How to look after your mental health in lockdown

As we face a second national lockdown we know exactly what’s coming our way, a return to self-isolating, working remotely, and a drop in face-to-face interaction. Just like back in March, it’s so important to look after your mental health a second time around, remembering what you learnt the first time around we’re here to remind you to prioritise yourself.

From seeing your colleagues and socialising every day to working remotely and, for the most part, being housebound can have an impact on your mental health and wellbeing. This time is challenging in lots of different ways and as we move from much more freedom over the summer to having our freedom’s limited one more, we’ve got some tips for looking after yourself this November.

Stay connected 

For most people, human contact is a basic instinct but even when self-isolating we can keep in contact with people in other ways. For work, this might mean moving meetings to Zoom, for friends this might mean having 5-way Facetimes to catch up. If you’re worried you might run out of things to talk about, make a plan with someone to watch a show or read a book separately so that you can discuss with each other virtually. 

If you’re worried about loneliness at home then think about your environment and the things that connect you with people. You could put up extra photos to remind you of the people in your life or listen to radio and podcasts if your environment feels too quiet. 

Keep a routine

Try and keep your normal routine as much as possible. Getting up at the same time, following your normal morning routines and going to bed at your usual time. If you’re in lockdown but not working think about how you’ll spend time alone. Plan activities to do on different days and try out those new hobbies you’ve been meaning to try. 

Build physical activity into your daily routine. Exercising at home can be simple and there are lots of options for all ages and activities: dance to your favourite song, try some seated exercises or use online workouts. Spending time in green space or welcoming nature into your everyday life can benefit your mental and physical wellbeing by improving your mood, reduce feelings of stress, and make you feel more relaxed. This is especially important this time around, as the days grow shorter and darker take advantage of the hours you can get outside for some fresh air and light skies!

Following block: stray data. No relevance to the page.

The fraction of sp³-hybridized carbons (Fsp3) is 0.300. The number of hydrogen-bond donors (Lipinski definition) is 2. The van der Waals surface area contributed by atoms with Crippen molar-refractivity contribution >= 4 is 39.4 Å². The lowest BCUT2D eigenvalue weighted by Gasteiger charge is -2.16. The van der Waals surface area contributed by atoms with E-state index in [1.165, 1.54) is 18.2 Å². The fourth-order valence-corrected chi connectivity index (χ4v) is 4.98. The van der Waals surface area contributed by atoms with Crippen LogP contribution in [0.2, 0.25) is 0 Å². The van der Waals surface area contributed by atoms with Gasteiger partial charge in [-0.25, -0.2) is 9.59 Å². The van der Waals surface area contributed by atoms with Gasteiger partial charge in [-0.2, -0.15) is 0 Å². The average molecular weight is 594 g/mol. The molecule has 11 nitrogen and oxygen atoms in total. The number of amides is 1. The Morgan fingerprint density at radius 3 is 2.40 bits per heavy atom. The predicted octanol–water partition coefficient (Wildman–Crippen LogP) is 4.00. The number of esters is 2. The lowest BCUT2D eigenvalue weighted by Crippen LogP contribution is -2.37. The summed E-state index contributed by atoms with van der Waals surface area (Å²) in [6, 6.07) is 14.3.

A girl walking in a park

Limit your news intake 

2020 has been a year like no other. In these challenging times, it’s easy to fall into the never-ending cycle of breaking news, with new figures announced hourly and new articles published every minute, it can become overwhelming. Staying connected with current events is important but make sure to also give yourself some time away. Dedicating a couple of hours in the evening before bed to have a news-free zone can help with anxiety. 

Be careful where you get your health news from, a forum to date advice always check the NHS Coronavirus webpage and the Government webpages

Social media can help you stay in touch with people but it might also make you feel anxious when people are sharing their worries. It’s easy to get stuck in the unlimited scroll and the habit of constantly refreshing, take some time to step away, the news will still be there afterwards. 

Be honest about how you’re feeling

Whilst we’re in a lockdown, how we’re feeling can become amplified by a sense of loneliness and change. Being open and honest about how you’re feeling with colleagues, friends, family, and partners can help relieve some of the stress. 

If you feel like you need further support on how to look after your mental health when self-isolating, don’t hesitate to contact the below helplines: